Post-Med School Gallery
Here we were finally, after med school. We were ready like weeks-old hatchlings taking flight from the nest. With a collective sigh of relief followed by an expectant deep breath, the rotten apples faced the world armed only with the letters MD newly appended to our names, our PRC licenses and a pocketful of dreams.
We took different paths to write each of our stories: some crossed the Pacific ocean to train in the US. Even more stayed in the Philippines, doing various specializations mostly in our alma mater. There was a smattering of rotten apples who temporarily deferred formal residency training and worked as community physicians or moonlighters. And there were those who chose administrative work or research in the world of pharmaceuticals.
Apart from our careers, we also did some adulting. We found (or maintained) partners and started families. We delved into business and politics. We envisioned different goals that necessitated divergent roads. We moved on.
But we still kept in touch. We called or e-mailed, we found each other on social media and we had reunions of whatever size at whatever place throughout the years. The friendships created from years of sleepless nights, canteen meals and toxic duties together could not be forgotten. Being a rotten apple would never be forgotten.
So here are the memories we made since…savor them until the next chapter:
Kita-Kita sa 2020
Kita-kita: to see each other. In the case of some of us, to see each other again after graduating from med school 25 years ago. An event we were looking forward to, with many scheduling leaves, checking their children’s school calendars and making travel plans months before.
Kita-kita: a contraction of “Nakita kita.” We will be saying this after the homecoming. Nakita kita uli. Nagkita-kita tayo!
Our kita-kita will now be through computer screens and the cables and routers of our internet connections. The first virtual homecoming belongs to Class ’95.
Let’s peek through joined thumbs, forefingers, and middle fingers, with our ring and little fingers outstretched, a gesture reminiscent of a masquerade mask. Kita-kita!
Of Pandemics and Masks
Like the rest of the world, COVID-19 caught us by surprise. We had been out of med school and training for almost two decades, and had never experienced anything like the pandemic before. SARS was but a blip in our distant memory.
Suddenly, it seemed like we were back in med school, learning something new and alien to us. We had to learn how to breathe in N95 masks, and how to work while wearing gowns or coveralls that made our middle-aged bodies sweat and suffer. Suddenly, our patients couldn’t see our faces. Suddenly, we worried about bringing contagion home to our families.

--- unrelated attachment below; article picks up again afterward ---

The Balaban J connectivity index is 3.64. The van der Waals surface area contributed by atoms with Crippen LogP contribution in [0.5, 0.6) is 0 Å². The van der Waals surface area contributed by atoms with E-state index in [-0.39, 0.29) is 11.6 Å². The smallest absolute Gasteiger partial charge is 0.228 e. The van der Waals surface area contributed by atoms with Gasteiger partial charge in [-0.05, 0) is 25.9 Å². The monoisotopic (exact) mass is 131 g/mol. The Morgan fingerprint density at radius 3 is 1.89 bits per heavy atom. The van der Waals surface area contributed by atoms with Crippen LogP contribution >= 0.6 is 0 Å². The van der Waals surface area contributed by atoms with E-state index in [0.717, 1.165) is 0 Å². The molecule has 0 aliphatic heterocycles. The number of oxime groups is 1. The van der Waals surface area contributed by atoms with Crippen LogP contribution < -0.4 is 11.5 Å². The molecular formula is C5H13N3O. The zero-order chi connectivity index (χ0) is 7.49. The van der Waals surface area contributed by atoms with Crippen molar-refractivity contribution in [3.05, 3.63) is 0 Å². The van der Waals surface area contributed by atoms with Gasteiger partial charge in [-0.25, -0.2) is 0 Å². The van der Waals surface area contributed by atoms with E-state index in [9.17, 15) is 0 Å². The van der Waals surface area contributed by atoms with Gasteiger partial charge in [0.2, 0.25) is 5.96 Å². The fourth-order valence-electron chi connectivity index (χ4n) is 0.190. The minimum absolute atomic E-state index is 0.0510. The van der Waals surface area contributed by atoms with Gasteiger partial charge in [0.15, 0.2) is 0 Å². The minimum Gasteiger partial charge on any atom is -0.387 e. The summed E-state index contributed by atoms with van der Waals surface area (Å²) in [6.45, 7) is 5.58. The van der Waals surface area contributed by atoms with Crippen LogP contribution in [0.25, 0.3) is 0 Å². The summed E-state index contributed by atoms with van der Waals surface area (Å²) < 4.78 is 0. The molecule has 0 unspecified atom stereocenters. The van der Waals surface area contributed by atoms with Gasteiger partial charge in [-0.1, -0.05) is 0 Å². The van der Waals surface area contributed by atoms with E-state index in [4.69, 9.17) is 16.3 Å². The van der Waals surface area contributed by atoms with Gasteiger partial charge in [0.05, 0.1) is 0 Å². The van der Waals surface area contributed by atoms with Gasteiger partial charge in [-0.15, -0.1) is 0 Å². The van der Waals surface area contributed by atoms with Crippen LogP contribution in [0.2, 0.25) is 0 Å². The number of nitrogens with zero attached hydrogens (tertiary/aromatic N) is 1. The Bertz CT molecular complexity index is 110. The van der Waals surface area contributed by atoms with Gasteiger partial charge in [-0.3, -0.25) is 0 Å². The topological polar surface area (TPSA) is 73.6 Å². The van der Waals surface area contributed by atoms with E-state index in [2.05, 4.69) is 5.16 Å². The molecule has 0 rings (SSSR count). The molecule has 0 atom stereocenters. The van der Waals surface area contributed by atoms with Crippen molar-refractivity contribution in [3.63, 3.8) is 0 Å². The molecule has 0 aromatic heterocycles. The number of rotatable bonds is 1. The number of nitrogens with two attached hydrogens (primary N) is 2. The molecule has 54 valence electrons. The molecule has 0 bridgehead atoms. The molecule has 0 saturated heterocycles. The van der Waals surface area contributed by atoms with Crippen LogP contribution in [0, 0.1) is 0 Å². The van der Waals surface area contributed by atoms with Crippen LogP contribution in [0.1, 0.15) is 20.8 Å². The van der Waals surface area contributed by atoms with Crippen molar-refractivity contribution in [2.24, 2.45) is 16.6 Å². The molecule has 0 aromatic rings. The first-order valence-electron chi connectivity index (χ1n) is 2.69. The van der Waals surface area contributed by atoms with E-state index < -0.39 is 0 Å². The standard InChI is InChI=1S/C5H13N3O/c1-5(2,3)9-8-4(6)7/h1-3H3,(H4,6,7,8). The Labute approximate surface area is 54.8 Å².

We could just have stayed away from the patients and let our younger colleagues face the threat. But we did not. We heeded the call of duty. We may call ourselves the “rotten apples”, but the pandemic has showed that the strength of our cores remains intact.
Homecoming is a time of remembering. But remembering certain classmates is particularly difficult. They were with us one day; then the next day gone. All unbearably too soon. Looking back, we are reminded how blessed we are that we knew them, that they walked among us, and that we stood witness to their fleeting passage.
Why The Sablay?
The Sablay is the official academic costume of the University of the Philippines.
The Sablay symbolizes our nationalism and the importance we put upon our indigenous culture, which are among the values learned from the University. The word “Sablay” refers to an indigenous loose garment that, simple yet elegant, is used traditionally used for formal occasions. As a verb (isablay), it also means to put a precious object like a piece of cloth or garment upon one’s shoulder, as a way of giving value and respect to this selfsame object.
The University’s acronym, UP appears as a symbol on the Sablay. This symbol is based on the baybayin for U and P.
The Sablay is the official academic costume of the University, replacing upon its introduction in 1990 and its official adoption in 2000, the traditional mortarboard (cap) and toga.
Source: University of the Philippines website https://www.up.edu.ph/